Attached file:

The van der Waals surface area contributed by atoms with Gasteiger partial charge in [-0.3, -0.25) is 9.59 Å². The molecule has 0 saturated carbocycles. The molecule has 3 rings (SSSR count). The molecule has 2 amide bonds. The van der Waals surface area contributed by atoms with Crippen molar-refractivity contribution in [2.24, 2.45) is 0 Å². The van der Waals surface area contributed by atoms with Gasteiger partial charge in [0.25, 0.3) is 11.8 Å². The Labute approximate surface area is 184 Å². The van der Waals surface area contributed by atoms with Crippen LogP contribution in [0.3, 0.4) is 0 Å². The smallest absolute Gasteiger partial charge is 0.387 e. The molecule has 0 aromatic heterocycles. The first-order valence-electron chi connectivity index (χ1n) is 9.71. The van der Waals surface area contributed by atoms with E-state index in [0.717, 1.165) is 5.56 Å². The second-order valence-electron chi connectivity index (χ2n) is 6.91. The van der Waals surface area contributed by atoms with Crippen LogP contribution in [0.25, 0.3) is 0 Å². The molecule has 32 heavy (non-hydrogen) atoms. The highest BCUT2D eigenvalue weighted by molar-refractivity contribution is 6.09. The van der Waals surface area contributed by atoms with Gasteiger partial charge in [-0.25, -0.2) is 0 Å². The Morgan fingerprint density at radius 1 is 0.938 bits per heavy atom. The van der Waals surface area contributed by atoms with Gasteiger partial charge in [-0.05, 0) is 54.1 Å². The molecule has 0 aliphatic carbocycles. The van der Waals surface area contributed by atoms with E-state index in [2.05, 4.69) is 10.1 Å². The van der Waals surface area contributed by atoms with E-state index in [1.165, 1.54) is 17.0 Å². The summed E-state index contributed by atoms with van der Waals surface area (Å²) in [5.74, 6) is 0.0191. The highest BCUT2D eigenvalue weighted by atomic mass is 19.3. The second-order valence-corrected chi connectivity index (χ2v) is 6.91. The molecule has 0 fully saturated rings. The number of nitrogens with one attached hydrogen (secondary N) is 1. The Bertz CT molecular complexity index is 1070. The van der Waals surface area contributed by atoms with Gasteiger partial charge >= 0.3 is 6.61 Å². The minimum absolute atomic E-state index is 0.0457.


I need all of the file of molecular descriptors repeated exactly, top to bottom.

The van der Waals surface area contributed by atoms with Gasteiger partial charge in [-0.3, -0.25) is 9.59 Å². The molecule has 0 saturated carbocycles. The molecule has 3 rings (SSSR count). The molecule has 2 amide bonds. The van der Waals surface area contributed by atoms with Crippen molar-refractivity contribution in [2.24, 2.45) is 0 Å². The van der Waals surface area contributed by atoms with Gasteiger partial charge in [0.25, 0.3) is 11.8 Å². The Labute approximate surface area is 184 Å². The van der Waals surface area contributed by atoms with Crippen LogP contribution in [0.3, 0.4) is 0 Å². The smallest absolute Gasteiger partial charge is 0.387 e. The molecule has 0 aromatic heterocycles. The first-order valence-electron chi connectivity index (χ1n) is 9.71. The van der Waals surface area contributed by atoms with E-state index in [0.717, 1.165) is 5.56 Å². The second-order valence-electron chi connectivity index (χ2n) is 6.91. The van der Waals surface area contributed by atoms with Crippen LogP contribution in [0.25, 0.3) is 0 Å². The molecule has 32 heavy (non-hydrogen) atoms. The highest BCUT2D eigenvalue weighted by molar-refractivity contribution is 6.09. The van der Waals surface area contributed by atoms with Gasteiger partial charge in [-0.25, -0.2) is 0 Å². The Morgan fingerprint density at radius 1 is 0.938 bits per heavy atom. The van der Waals surface area contributed by atoms with Gasteiger partial charge in [-0.05, 0) is 54.1 Å². The molecule has 0 aliphatic carbocycles. The van der Waals surface area contributed by atoms with E-state index in [2.05, 4.69) is 10.1 Å². The van der Waals surface area contributed by atoms with E-state index in [1.165, 1.54) is 17.0 Å². The summed E-state index contributed by atoms with van der Waals surface area (Å²) in [5.74, 6) is 0.0191. The highest BCUT2D eigenvalue weighted by atomic mass is 19.3. The second-order valence-corrected chi connectivity index (χ2v) is 6.91. The molecule has 0 fully saturated rings. The number of nitrogens with one attached hydrogen (secondary N) is 1. The Bertz CT molecular complexity index is 1070. The van der Waals surface area contributed by atoms with Gasteiger partial charge >= 0.3 is 6.61 Å². The minimum absolute atomic E-state index is 0.0457.